Our editor-in-chief Nate Yapp is proud to have contributed to the new book Hidden Horror: A Celebration of 101 Underrated and Overlooked Fright Flicks, edited by Aaron Christensen. Another contributors include Anthony Timpone, B.J. Colangelo, Dave Alexander, Classic-Horror.com's own Robert C. Ring and John W. Bowen. Pick up a copy today from Amazon.com!

Posts by Dana Gravesen

Review: Hostel (2005)

Hostel poster

Hostel is a film so ridiculous, so filled with unbearable lapses in logic, and so devoid of anything remotely based in reality that it exists in my mind solely as a tawdry blueprint of how not to construct a horror film. The amazing box office popularity of this dreck keeps me up at nights, and the fact that a sequel is on its way to theaters in 2007 is more frightening than anything conjured here by writer/director Eli Roth. Roth crafted the so-so if mildly entertaining Cabin Fever, but with Hostel, he seems intent to outcrap even the likes of Paul W. S. Anderson.(read more...)

Review: Child's Play 2 (1990)

Child's Play 2 poster

Where Child's Play successfully used tightly wound, slowly released tension to assist an otherwise outlandish premise, Child's Play 2 is content to trim some of its predecessor's cinematic fat and get right to the point (of the butcher knife, of course). I suppose that's because if you buy the idea of a killer doll once, you'll buy it again: little-to-no explanation required. As with other slasher sequels, Chucky's second outing doesn’t approach the depth of the first film, but unlike others of its ilk, this demented dollhouse offers numerous pleasures within its celluloid walls.
(read more...)

Review: Last House on the Left (1972)

Last House on the Left poster

There are many words to describe Wes Craven’s first horror effort: repulsive, jarring, unnerving, even sadistic. All words relative to the film’s content, to be sure, but that’s one of the striking things about Last House on the Left: from a critical standpoint, it is neither here nor there, good nor bad; it simply is what it is -- a macabre exploitation film intended to shock.(read more...)

Review: Child's Play 3 (1991)

Child's Play 3 poster

It happens to every successful horror franchise: the one film that creators and fans alike wish never found its way to celluloid; a black cinematic hole so deep, even other lackluster entries in a given series can’t approach its awfulness. Friday the 13th fans have A New Beginning, Nightmare on Elm Street aficionados have Freddy’s Revenge, Halloween diehards have Season of the Witch, and those of us who enjoy the perverse pleasures of obscene plaything Chucky have Child’s Play 3.(read more...)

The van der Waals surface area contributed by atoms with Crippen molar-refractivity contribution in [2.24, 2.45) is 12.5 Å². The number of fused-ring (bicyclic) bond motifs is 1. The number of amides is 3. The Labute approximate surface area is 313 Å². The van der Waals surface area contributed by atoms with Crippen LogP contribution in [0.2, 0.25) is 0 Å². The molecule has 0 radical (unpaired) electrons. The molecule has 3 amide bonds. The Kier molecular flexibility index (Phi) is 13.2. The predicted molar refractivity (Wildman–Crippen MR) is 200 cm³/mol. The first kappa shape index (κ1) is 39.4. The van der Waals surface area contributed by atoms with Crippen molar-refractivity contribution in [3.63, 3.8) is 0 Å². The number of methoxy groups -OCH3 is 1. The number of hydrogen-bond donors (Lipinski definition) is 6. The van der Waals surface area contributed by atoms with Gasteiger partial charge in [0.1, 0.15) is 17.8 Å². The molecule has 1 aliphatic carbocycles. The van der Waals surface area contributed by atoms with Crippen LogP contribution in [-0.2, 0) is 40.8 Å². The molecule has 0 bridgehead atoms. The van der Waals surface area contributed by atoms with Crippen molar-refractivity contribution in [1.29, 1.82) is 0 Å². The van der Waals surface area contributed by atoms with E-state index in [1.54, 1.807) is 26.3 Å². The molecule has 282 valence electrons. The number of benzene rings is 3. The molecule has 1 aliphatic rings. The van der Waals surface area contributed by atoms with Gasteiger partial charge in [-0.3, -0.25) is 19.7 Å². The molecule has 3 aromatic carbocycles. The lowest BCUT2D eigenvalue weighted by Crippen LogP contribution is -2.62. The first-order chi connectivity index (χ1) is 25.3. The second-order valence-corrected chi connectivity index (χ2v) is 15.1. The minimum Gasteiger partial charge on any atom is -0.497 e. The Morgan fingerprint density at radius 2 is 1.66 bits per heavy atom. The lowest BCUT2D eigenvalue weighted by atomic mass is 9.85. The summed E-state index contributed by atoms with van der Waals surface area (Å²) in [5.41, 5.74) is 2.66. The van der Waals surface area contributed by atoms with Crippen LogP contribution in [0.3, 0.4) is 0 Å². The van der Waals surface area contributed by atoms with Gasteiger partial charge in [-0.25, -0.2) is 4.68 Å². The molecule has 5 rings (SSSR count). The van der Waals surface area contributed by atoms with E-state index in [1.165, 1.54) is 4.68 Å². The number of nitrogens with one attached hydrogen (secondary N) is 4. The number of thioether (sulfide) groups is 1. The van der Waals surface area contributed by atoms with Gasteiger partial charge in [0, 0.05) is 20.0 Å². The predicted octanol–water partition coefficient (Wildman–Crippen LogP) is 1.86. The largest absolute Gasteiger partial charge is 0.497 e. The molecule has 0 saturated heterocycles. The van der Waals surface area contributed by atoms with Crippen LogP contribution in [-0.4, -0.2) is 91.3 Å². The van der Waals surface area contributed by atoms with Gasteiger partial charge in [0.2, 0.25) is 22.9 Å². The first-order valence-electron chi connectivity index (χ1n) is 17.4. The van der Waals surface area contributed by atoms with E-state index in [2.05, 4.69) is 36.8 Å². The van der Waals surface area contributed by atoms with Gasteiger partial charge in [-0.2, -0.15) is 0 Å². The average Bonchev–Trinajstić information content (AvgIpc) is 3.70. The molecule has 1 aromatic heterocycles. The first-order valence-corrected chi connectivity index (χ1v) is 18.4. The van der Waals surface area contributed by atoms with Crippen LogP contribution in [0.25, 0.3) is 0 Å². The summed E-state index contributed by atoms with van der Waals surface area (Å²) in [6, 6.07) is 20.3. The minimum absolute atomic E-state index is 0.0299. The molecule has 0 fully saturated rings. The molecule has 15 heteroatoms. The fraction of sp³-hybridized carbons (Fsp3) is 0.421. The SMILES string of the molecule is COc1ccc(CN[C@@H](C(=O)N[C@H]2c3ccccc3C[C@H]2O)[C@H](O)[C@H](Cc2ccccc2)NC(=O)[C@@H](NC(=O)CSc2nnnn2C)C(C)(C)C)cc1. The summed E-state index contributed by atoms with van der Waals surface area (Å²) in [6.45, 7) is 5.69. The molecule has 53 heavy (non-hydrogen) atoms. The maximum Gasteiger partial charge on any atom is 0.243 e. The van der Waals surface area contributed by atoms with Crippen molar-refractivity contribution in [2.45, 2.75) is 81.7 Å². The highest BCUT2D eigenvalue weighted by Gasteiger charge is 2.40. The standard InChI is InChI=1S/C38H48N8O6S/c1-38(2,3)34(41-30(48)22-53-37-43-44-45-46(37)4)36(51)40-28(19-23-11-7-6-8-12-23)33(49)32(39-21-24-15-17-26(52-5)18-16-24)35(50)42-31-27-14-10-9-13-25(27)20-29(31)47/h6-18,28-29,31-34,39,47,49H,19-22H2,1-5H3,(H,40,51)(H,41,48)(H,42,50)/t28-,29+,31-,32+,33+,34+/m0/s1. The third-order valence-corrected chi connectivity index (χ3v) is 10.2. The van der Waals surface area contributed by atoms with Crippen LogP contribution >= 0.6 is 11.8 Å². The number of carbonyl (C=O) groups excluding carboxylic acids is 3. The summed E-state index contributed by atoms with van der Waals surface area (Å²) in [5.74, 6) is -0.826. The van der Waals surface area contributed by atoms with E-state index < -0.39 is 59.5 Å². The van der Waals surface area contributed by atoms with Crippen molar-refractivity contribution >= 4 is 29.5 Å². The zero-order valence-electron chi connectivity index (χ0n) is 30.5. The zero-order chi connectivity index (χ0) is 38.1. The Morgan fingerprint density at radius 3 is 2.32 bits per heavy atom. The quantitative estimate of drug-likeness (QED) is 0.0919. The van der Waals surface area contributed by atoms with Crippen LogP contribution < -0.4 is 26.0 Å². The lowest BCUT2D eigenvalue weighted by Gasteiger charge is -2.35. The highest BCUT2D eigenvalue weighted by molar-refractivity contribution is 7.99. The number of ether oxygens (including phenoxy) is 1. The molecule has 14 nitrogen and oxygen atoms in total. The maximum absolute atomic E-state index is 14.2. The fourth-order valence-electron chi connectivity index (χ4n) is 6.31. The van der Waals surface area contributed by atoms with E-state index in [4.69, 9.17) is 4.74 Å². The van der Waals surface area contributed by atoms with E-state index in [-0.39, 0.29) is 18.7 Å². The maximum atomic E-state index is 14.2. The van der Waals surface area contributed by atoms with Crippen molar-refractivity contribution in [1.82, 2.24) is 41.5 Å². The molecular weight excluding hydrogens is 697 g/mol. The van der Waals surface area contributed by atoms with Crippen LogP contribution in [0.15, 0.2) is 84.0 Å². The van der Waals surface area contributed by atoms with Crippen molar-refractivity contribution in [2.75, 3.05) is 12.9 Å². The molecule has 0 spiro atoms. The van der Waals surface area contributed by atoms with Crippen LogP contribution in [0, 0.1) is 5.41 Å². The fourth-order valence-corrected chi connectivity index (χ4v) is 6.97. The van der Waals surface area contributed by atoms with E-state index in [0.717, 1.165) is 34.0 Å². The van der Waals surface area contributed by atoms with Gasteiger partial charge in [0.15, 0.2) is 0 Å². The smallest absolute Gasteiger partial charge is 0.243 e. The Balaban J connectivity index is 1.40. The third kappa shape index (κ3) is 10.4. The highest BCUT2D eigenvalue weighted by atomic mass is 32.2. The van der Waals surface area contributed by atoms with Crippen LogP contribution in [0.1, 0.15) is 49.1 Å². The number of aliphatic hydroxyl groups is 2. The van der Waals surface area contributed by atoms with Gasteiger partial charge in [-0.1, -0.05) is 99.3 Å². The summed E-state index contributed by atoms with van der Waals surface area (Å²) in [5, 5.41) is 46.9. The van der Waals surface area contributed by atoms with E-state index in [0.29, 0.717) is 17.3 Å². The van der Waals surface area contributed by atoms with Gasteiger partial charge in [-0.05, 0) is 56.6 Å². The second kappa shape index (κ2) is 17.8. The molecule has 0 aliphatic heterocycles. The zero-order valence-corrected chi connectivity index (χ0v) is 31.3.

Review: Bride of Chucky (1998)

Bride of Chucky poster

This may be as hard to believe as a doll come to life, but Bride of Chucky is one of the best horror films of the 1990s. Gory, trashy, funny, and truly entertaining, the film pays homage to the entire genre, is a send-up of its own predecessors, and plays out like a wild & witty remake of Bride of Frankenstein. And after the surprisingly dreary Child's Play 3 and a seven-year hiatus, it's good to see the ol' Chuckster cleans up real good.(read more...)

Review: Hellraiser: Deader (2005)


The Hellraiser saga has been straight-to-video for years. Deader, the seventh entry, illustrates why. The film is stunningly awful. From its absurd premise, shudder-worthy dialogue, and amateurish acting to its disheartening abandonment of the original Hellraiser lore, Deader makes me wonder if future entries even deserve a medium as popular as DVD. Maybe there's hope for a Lifetime movie of the week?(read more...)

Review: Vampires (1998)

Vampires poster

Horror master John Carpenter’s 1998 monster mash Vampires is the director’s only commercially successful film of the last decade, and one of his best creature features. Owing a lot to Kathryn Bigelow’s 1987 horror-western masterpiece Near Dark, Vampires is filled with rousing action, stylish cinematography, and more blood than brains. As a twisted fable of the undead, it ranks among the most creative and dynamic of the genre.(read more...)

Review: Dark Water (2005)

Dark Water 2005 poster

There’s dripping water. Leaking water. Spraying water. Swirling water. Flooding water. Even a water tower. And what does it all add up to? Unfortunately, not much. Dark Water is another American remake of a successful Japanese suspense film that barely misses the mark and stumbles over its own intent to thrill. And it’s a shame. Filled with engaging performances, a moody New York atmosphere, and a suspenseful second act, the film completely derails around the sixty-minute mark and clumsily screeches to a halt with a misguided climax. A climax, I might add, that goes on for scene after bungled scene.(read more...)

Review: Freddy's Dead: The Final Nightmare (1991)

Freddy's Dead poster

Director Rachel Talalay (Tank Girl) helms the sixth and supposedly final entry in the traditional Nightmare on Elm Street franchise. Amazingly, the film is fairly successful despite itself. The elements that are good — and there are quite a few — are classic components of the most entertaining entries in the Nightmare saga: outstanding dream sequences, the best movie makeup money can buy, and intriguing plot devices. Unfortunately, most of the creative decisions made on behalf of this particular film fall flat: the 3-D ending is a snoozer, the comedy is trite, and the acting (save Robert Englund) is wooden.(read more...)

Review: Child's Play (1988)

Child's Play poster

I can safely assume that anyone who's ever uttered "dolls aren't scary" did not grow up with a sister who played with dolls. Not Barbie, mind you, but dolls: those of plastic skin, life-like faces, rabid eyes, and ratty hair. The creators of Child's Play understand the unnerving--if a bit absurd--fear of once stagnant eyes slowly moving across a room. Or a plaything exercising its limbs... without any batteries.(read more...)